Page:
Into the Woods

Ron Gettinger researches American beech tree nut production cycles

Jonathan Bolton '12 and Ron Gettinger examine a beech nut that had fallen into a collector at Gettinger's study site on campus.Carefully working his way down the steep terrain, Ron Gettinger stops abruptly as a Pileated Woodpecker calls in the distance. After quizzing his students on the sound, he continues moving among the beech and other hardwood trees, checking his special beech nut collectors. The students ask questions as they examine different trees and look for signs of wildlife in the area.

In the wooded area of back campus that few see, Gettinger is in his element.

“I love being outdoors,” said the Randolph College biology professor and assistant dean of the College. “That’s really where all my training is, in field ecology.”

For two years, Gettinger has taken advantage of the woods that stretch between Randolph’s far soccer field and the James River for his research on beech trees. While the land is steep, it boasts a large American beech population, making it a perfect location for his study of the patterns of growth and nut production.

Gettinger also has study sites at Randolph’s three nature preserves, which are located off campus. “What I’m trying to see is whether the beech nut production can be correlated to weather events or if it can be attributed to an independent cycle,” he said.

Gettinger recently received Mednick Fellowship funds from the Virginia Foundation for Independent Colleges for his multi-year study. “I’ve always been fascinated with beech trees,” said Gettinger, who earned his undergraduate degree from Miami University of Ohio, his master’s degree from Colorado State University, and his doctorate from the University of California.

While his training is in ecology, specifically animal ecology, Gettinger also enjoys working with trees and often jokes that beech trees are much less difficult to band than birds. “They are the coolest trees in the world. They are pretty, and it turns out their thin, smooth bark makes working with the growth bands easier.”

Gettinger has tagged a total of 500 trees on his study sites, including 400 on back campus. Each year during the fall, Gettinger sets up “collectors,” fabric-covered poles that catch the beech nuts when they fall out of the trees. He then gathers the nuts and opens them to determine the percentage with viable kernels, indicating successful cross-pollination, and the percentage damaged by insects and other seed predators.

Beech nuts

Like many other nut-bearing trees, beech trees produce crops that vary tremendously from year to year.

Sometimes a small crop can be attributed to a late frost, which Gettinger speculates is the case this year. Those crops, or the lack thereof, have an immediate impact on the wildlife species that depend on them for food.

Gettinger’s research centers on the impact of the trees’ production cycles. Long-term research on specific populations of trees will allow Gettinger to address a number of questions: What is the benefit of a large crop of nuts if that just means that there are more nuts available to predators? Is there a benefit to a smaller crop in some years? Do trees invest more energy into growth in years when they produce fewer nuts, thus enhancing the potential for future nut production?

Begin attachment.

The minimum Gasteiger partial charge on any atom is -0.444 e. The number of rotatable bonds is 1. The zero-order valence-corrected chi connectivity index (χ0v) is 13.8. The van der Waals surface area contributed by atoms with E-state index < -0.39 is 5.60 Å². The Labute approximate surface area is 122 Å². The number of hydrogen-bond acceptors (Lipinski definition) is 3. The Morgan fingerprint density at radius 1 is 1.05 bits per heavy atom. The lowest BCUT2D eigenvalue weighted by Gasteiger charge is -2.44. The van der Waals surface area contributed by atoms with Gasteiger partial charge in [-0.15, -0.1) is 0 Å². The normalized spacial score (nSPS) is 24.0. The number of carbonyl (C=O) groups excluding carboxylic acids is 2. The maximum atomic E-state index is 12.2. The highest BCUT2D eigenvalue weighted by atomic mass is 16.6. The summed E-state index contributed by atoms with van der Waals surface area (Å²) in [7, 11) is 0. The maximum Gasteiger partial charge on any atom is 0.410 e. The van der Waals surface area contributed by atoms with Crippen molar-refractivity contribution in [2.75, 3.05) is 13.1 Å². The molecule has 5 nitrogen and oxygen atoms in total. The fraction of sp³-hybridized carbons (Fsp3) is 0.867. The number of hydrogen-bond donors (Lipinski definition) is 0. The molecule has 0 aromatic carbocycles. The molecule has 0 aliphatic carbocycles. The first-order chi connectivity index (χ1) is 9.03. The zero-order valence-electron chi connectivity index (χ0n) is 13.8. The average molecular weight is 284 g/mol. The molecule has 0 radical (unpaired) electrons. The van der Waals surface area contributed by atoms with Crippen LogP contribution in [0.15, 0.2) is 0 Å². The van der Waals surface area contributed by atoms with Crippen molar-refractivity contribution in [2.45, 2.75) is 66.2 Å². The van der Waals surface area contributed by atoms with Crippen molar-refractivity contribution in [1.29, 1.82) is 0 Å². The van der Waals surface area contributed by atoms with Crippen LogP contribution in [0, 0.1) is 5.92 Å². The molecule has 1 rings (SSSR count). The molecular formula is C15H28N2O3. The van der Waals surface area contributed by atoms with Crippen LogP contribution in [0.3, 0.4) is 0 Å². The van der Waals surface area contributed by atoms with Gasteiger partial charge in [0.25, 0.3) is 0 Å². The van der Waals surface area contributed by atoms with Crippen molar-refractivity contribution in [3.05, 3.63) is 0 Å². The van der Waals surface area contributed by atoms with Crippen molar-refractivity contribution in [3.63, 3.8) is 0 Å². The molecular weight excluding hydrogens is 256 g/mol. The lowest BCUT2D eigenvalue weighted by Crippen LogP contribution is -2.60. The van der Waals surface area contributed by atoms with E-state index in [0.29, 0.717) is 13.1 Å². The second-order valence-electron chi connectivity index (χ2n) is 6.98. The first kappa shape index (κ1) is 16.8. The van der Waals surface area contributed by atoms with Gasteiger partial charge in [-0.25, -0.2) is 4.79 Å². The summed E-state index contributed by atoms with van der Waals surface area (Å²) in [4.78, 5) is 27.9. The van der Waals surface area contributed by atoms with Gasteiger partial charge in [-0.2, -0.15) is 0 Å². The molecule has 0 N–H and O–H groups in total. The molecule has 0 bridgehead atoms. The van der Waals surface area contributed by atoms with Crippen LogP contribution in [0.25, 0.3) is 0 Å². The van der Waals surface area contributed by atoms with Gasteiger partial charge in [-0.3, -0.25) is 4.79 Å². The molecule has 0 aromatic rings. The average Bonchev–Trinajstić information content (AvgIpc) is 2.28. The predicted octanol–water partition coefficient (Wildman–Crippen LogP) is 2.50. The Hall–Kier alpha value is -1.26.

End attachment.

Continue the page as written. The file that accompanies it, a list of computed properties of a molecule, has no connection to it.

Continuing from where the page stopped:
The research has prompted other projects, including box turtle tracking and the study of chestnut oak tree germination. Gettinger is also monitoring and comparing the seasonal growth of the beech trees using metal bands, called dendrometers, that wrap around the trees.

“I’ve been interested for a long time in the whole idea of masting behavior,” Gettinger said. “You don’t think of trees as having a behavior, but they do, and many of the trees in communities seem to produce their big nut crops at the same time. I thought, what’s going on? Is this some kind of evolved response that enhances the reproductive potential of the trees?”

Part of his research includes studying whether the new beech trees that are growing in his study sites are formed from sexual reproduction or if they are clones of the parent trees and grew from the roots. This difference is important due to the number of disappearing or shrinking forests. Fewer beech trees means less nut production. Smaller nut productions means new growth will depend increasingly on root sprouts.

“It’s healthier as a rule to have a diverse parentage among the trees,” Gettinger said. “They are more susceptible to disease otherwise.”

The large population of American beech trees on Randolph’s property allows Gettinger to do his research while sharing his love of science and the outdoors with his students.

“The biology department has used the area for years for ecology,” he said. “It is pretty unusual for a college that is surrounded by residential areas as we are to have any woodland at all. It’s nice for us. We don’t have to load up the van and drive somewhere. We can just take a 10-minute hike across the soccer fields. These are true outdoor labs.”